Jeff: Yes, I'm not sure that's the same hammer that Johnson and Johnson uses, but yes. I'm following you.
Ara Katz: Sure, but from an academic perspective or from just a philosophical perspective, since you did talk about other spiritual and philosophical disciplines, the underlying idea of it is how do you ask questions without the attachment to outcome and then chart a true, a path to finding out whether or not something is true.
Jeff: I suppose there is kind of through cultural hegemony, media, whatever, that we are very good at sort of transferring what is culture to what is nature, which is essentially taking ideas that are positive about the human condition that are purely cultural and historical, and making them universally true. America is the land of opportunity or whatever. Any slogan that you could possibly think of is, I suppose an example of that transference from culture to nature.
Ara Katz: Yeah. I mean, I don't really see the constitution or the Bible much more differently.
Jeff: True. Yeah.
Ara Katz: Any kind of codified-
Jeff: Yes, codified set of concepts that create an imagined order that are supposed to create sort of stability.
Ara Katz: Yeah. Yeah. I mean, that thought, that's not how it works. I mean, just to go back to the microbiome, there's great examples of there's insects that don't have microbes, right? It's easy to be like, all living things require microbes and then you find all the outliers and you think about and then you realize that there's a lot to learn from the species and the animals that actually don't have any microbes.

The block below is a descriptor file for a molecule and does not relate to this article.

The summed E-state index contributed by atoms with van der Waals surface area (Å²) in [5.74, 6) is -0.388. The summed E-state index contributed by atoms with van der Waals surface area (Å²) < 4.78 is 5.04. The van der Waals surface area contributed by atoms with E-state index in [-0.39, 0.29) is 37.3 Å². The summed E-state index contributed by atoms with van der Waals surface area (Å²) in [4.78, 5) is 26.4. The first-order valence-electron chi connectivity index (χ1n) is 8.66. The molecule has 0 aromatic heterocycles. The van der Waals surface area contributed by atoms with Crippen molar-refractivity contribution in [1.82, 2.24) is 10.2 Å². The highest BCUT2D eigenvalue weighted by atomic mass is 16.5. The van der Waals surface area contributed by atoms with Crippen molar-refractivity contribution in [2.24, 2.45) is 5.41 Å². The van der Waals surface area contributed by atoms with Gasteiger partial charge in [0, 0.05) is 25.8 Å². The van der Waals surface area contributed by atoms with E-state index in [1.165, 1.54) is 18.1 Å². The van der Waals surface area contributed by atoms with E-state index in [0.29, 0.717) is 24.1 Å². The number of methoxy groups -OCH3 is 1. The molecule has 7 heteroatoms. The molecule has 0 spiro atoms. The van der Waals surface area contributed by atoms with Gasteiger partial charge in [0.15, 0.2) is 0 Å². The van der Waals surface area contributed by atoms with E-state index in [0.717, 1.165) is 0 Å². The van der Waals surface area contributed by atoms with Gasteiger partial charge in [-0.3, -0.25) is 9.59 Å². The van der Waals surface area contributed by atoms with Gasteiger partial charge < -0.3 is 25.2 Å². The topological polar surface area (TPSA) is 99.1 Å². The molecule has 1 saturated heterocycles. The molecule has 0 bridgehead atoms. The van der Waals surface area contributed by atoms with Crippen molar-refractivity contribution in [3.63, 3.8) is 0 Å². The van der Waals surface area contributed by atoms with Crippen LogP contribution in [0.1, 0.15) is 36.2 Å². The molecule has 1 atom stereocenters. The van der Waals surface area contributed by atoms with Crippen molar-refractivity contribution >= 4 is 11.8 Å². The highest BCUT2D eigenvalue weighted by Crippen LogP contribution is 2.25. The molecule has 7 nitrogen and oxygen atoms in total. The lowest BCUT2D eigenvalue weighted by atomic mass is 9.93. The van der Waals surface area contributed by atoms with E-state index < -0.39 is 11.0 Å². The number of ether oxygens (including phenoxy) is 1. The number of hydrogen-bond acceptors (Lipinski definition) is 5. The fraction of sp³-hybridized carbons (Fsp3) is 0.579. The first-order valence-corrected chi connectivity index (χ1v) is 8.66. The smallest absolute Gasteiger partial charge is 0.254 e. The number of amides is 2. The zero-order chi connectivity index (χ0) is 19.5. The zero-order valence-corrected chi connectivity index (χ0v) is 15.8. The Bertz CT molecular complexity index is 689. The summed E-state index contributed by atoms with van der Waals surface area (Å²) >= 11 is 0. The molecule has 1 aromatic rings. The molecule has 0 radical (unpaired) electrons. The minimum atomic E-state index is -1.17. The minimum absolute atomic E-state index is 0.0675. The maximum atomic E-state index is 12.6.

Ara Katz: And so, I think that's what's so hard is in a liberal democracy, I think that is a beautiful idea if there was a toleration of nuance. And if the yuckiness of how we've decided to enforce and how technologies have changed the way that those systems work, it's so much of the ideas in so many cases is not bad, but it's the execution.
Jeff: Right. I mean, let's just go. I'll try to create a mildly graceful bridge. Where, for example, the innovation, medical innovation around, for example, childbirth, C-section technology, if you will, is created for what one might argue under positive, beneficial auspices, the health of the mother, the health of the child. But of course now, what we're experiencing is through, I mean over usage of antibiotics, C-section, everything essentially that happened in the hospital during childbirth, the children are losing healthy bacteria.
Ara Katz: Vaginal and C-section is something that I always caution being too sensational about just because absolutely, vaginal birth is more desirable for sure. And there are places in the world like Brazil, where the rates are just over 70% because women don't want a disrupted vagina. And there's many other cultural things that are happening.